Meals of Hope, a local food packing and pantry organization, has several events planned for Hunger Action Month to raise awareness and support of its mission to “inspire and empower communities to come together to end hunger.”
Guinness World Record Cereal Box Challenge
On Saturday, September 1, Meals of Hope will attempt to beat a Guinness World Record of the “most cereal boxes toppled in a domino fashion” by stacking a trail of 4,000 boxes. The 4,000 number is significant for two reasons. First, it breaks the current record of 3,416 boxes held by students and staff at H. Frank Carey High School in New York. The record previously was held by Dwayne “The Rock” Johnson. The number also represents the number of families Meals of Hope serves at its food pantries each month.
The event will take place at Grow Church, 15300 Tamiami Trail North, in Naples. Under the supervision of the Collier County Sheriff’s Office, at-risk children will use the opportunity as a community service project and assist Meals of Hope with arranging the cereal boxes. After the event, the cereal will be distributed to all Meals of Hope food pantries.
Revisiting Hurricane Irma
Nearly a year after Hurricane Irma hit Southwest Florida on September 10, 2017, Meals of Hope still provides services to families whose homes were damaged and individuals who lost jobs and need additional support services.
In the eight months prior to Irma, Meals of Hope distributed 700,000 pounds of food through its pantries. In the six weeks after the storm, 850,000 pounds were distributed, and the organization ended the year having distributed 2.2 million pounds of food locally. Prior to Irma, food was distributed at three locations, and for six weeks afterward, 45 different distribution locations were used (and many still receive services today).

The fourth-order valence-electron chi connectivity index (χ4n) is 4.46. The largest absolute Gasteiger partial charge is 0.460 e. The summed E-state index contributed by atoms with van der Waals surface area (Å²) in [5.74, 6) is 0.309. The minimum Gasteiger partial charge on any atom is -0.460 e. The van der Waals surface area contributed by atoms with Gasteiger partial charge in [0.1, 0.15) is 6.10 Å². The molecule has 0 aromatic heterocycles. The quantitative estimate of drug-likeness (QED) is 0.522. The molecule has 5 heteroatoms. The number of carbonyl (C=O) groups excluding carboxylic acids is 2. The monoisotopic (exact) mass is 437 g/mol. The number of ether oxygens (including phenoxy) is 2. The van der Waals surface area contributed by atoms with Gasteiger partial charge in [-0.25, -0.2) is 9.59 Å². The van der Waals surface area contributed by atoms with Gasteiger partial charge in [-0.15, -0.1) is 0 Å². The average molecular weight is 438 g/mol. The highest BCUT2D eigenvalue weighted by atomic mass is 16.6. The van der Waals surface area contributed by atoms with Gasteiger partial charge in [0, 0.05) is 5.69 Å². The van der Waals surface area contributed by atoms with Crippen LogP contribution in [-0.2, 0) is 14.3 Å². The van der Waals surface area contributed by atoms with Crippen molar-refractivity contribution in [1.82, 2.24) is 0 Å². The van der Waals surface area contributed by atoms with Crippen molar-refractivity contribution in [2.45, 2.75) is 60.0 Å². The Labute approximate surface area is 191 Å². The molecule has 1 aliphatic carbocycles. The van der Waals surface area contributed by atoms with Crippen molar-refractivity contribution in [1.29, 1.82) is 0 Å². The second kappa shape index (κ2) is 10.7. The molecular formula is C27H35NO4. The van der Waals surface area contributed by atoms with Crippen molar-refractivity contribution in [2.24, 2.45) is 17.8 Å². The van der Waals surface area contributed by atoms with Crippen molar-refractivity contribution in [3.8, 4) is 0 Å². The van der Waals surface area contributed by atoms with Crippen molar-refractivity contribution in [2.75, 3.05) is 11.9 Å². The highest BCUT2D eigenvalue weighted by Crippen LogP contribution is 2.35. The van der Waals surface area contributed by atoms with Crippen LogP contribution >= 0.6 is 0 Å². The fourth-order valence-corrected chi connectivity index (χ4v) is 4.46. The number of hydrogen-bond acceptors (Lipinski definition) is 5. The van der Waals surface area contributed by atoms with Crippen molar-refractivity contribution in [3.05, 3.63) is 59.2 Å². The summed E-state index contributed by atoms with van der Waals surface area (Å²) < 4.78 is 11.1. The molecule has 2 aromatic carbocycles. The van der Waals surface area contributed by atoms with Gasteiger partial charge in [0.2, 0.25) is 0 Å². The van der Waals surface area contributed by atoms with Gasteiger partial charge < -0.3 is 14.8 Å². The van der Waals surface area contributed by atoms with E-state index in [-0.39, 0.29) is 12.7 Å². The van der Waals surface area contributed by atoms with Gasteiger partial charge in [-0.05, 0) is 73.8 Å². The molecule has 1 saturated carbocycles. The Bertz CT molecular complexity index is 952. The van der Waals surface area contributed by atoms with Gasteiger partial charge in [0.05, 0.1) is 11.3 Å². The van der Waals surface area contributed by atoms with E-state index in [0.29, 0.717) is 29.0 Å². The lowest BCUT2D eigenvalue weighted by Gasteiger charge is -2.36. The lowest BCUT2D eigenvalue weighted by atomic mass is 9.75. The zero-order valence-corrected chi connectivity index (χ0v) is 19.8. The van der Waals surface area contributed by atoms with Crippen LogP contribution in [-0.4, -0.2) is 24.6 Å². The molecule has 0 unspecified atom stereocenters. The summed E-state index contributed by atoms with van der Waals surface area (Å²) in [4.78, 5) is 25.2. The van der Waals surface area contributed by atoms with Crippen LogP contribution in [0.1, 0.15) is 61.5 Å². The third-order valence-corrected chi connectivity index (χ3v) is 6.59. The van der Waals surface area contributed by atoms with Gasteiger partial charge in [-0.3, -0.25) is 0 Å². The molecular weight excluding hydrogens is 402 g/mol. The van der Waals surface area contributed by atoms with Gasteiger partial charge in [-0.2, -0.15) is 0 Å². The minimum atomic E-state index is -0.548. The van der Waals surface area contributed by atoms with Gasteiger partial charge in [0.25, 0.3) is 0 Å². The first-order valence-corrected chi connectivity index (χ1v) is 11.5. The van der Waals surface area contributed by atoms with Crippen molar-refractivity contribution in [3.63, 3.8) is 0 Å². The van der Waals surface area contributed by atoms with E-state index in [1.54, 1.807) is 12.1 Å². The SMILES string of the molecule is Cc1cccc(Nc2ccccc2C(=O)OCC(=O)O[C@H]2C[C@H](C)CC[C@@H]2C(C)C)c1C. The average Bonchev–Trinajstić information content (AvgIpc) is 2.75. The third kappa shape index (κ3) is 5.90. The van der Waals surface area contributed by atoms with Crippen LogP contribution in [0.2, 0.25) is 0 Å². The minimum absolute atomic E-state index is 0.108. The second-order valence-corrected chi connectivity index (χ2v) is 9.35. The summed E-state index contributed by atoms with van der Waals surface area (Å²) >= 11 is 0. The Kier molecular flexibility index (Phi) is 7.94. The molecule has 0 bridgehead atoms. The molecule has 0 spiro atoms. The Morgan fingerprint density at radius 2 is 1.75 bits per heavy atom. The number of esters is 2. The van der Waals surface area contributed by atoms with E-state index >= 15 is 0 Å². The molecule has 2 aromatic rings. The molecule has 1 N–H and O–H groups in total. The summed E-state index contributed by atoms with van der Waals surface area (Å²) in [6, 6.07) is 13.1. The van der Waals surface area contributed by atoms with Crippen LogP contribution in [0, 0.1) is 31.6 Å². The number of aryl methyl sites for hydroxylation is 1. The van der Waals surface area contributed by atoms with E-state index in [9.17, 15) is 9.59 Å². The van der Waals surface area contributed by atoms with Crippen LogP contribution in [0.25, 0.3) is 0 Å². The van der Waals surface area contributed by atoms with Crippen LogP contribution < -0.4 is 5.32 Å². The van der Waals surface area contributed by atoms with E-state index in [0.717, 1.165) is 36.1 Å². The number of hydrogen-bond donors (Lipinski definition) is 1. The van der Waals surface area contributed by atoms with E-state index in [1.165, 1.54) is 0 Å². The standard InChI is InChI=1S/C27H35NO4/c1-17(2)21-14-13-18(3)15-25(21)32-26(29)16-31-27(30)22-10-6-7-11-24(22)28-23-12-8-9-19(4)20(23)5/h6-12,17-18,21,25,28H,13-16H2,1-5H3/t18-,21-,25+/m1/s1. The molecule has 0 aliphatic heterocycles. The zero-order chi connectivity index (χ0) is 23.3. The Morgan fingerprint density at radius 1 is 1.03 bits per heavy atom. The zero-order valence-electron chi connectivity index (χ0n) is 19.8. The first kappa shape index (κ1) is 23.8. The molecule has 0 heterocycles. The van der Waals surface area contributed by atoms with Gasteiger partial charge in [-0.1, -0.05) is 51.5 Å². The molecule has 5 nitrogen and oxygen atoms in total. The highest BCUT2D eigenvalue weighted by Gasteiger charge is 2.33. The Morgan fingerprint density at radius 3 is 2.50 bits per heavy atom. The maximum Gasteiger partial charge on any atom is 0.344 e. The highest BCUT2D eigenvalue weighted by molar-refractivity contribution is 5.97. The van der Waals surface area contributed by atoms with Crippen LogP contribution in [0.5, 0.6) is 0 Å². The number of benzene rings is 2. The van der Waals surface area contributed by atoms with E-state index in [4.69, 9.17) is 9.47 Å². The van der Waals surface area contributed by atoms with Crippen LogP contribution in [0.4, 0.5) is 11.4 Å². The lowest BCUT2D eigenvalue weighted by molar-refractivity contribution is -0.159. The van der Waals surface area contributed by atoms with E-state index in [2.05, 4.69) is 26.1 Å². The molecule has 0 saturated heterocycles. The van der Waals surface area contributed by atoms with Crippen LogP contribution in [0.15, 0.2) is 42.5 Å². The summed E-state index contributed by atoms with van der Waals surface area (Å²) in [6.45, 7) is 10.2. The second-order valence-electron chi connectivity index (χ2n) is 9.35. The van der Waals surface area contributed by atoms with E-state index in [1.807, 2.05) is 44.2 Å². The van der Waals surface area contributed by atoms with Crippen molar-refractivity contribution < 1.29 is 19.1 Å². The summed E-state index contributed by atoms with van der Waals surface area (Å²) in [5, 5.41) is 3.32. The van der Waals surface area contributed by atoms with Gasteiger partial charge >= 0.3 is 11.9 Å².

In addition to distributing food, water and hot meals after Irma (including 4,000 lunches a week to Everglades City), Meals of Hope also provided basic necessities such as diapers, feminine hygiene and adult incontinence products, and cleaning supplies.
“There was a real collaborative effort to help our community,” said Stephen Popper, president/CEO of Meals of Hope. “We staged water throughout North Collier County Fire District before the storm hit, and within 24 hours of the storm passing, we were distributing food and water. We held a food pantry in front of our office the day after the hurricane hit.”
Meals of Hope also was impacted by the storm. The organization lost power for 17 days and had $120,000 worth of building damage. Some employees could not get to work because of road conditions, electrical outages and gas shortages, but others on the team worked additional hours to ensure community needs were met.
A Full-Circle Milestone
Meals of Hope held its first packing event at Naples High School in 2007, where 500 people packed 135,000 meals. Eleven years later, Naples High School will host another chapter in Meals of Hope history when the Student Government Association packs the 50,000,000th meal on September 7.